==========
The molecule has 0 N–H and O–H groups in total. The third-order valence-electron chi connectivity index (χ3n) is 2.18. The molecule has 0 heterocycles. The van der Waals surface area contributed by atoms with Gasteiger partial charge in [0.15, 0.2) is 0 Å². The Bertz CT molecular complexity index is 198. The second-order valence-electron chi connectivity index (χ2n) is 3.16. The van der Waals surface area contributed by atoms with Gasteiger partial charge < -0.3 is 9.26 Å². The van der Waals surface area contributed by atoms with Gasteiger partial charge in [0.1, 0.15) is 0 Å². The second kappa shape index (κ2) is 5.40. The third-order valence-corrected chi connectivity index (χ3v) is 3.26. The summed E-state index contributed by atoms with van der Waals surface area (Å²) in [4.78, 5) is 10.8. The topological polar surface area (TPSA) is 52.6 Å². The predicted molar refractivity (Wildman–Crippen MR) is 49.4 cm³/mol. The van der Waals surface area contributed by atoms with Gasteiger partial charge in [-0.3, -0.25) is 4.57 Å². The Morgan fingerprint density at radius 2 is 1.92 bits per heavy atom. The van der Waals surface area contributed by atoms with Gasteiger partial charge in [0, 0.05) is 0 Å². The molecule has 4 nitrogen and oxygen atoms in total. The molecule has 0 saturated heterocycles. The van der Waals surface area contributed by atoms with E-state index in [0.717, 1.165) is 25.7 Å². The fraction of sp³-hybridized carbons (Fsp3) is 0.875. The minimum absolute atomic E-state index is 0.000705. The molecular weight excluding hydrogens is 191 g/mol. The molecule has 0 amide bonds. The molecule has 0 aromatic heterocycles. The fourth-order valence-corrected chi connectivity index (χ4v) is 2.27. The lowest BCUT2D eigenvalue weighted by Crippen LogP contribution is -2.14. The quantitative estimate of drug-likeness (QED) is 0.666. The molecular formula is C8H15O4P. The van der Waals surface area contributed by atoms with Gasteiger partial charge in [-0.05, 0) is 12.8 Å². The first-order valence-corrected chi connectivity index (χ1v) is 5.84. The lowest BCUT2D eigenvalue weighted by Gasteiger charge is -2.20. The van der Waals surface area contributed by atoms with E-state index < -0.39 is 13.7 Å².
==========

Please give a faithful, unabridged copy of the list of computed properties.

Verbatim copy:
The molecule has 0 N–H and O–H groups in total. The third-order valence-electron chi connectivity index (χ3n) is 2.18. The molecule has 0 heterocycles. The van der Waals surface area contributed by atoms with Gasteiger partial charge in [0.15, 0.2) is 0 Å². The Bertz CT molecular complexity index is 198. The second-order valence-electron chi connectivity index (χ2n) is 3.16. The van der Waals surface area contributed by atoms with Gasteiger partial charge < -0.3 is 9.26 Å². The van der Waals surface area contributed by atoms with Gasteiger partial charge in [0.1, 0.15) is 0 Å². The second kappa shape index (κ2) is 5.40. The third-order valence-corrected chi connectivity index (χ3v) is 3.26. The summed E-state index contributed by atoms with van der Waals surface area (Å²) in [4.78, 5) is 10.8. The topological polar surface area (TPSA) is 52.6 Å². The predicted molar refractivity (Wildman–Crippen MR) is 49.4 cm³/mol. The van der Waals surface area contributed by atoms with Gasteiger partial charge in [-0.3, -0.25) is 4.57 Å². The Morgan fingerprint density at radius 2 is 1.92 bits per heavy atom. The van der Waals surface area contributed by atoms with Gasteiger partial charge in [0, 0.05) is 0 Å². The molecule has 4 nitrogen and oxygen atoms in total. The molecule has 0 saturated heterocycles. The van der Waals surface area contributed by atoms with E-state index in [0.717, 1.165) is 25.7 Å². The fraction of sp³-hybridized carbons (Fsp3) is 0.875. The minimum absolute atomic E-state index is 0.000705. The molecular weight excluding hydrogens is 191 g/mol. The molecule has 0 amide bonds. The molecule has 0 aromatic heterocycles. The fourth-order valence-corrected chi connectivity index (χ4v) is 2.27. The lowest BCUT2D eigenvalue weighted by Crippen LogP contribution is -2.14. The quantitative estimate of drug-likeness (QED) is 0.666. The molecular formula is C8H15O4P. The van der Waals surface area contributed by atoms with Gasteiger partial charge in [-0.05, 0) is 12.8 Å². The first-order valence-corrected chi connectivity index (χ1v) is 5.84. The lowest BCUT2D eigenvalue weighted by Gasteiger charge is -2.20. The van der Waals surface area contributed by atoms with E-state index < -0.39 is 13.7 Å².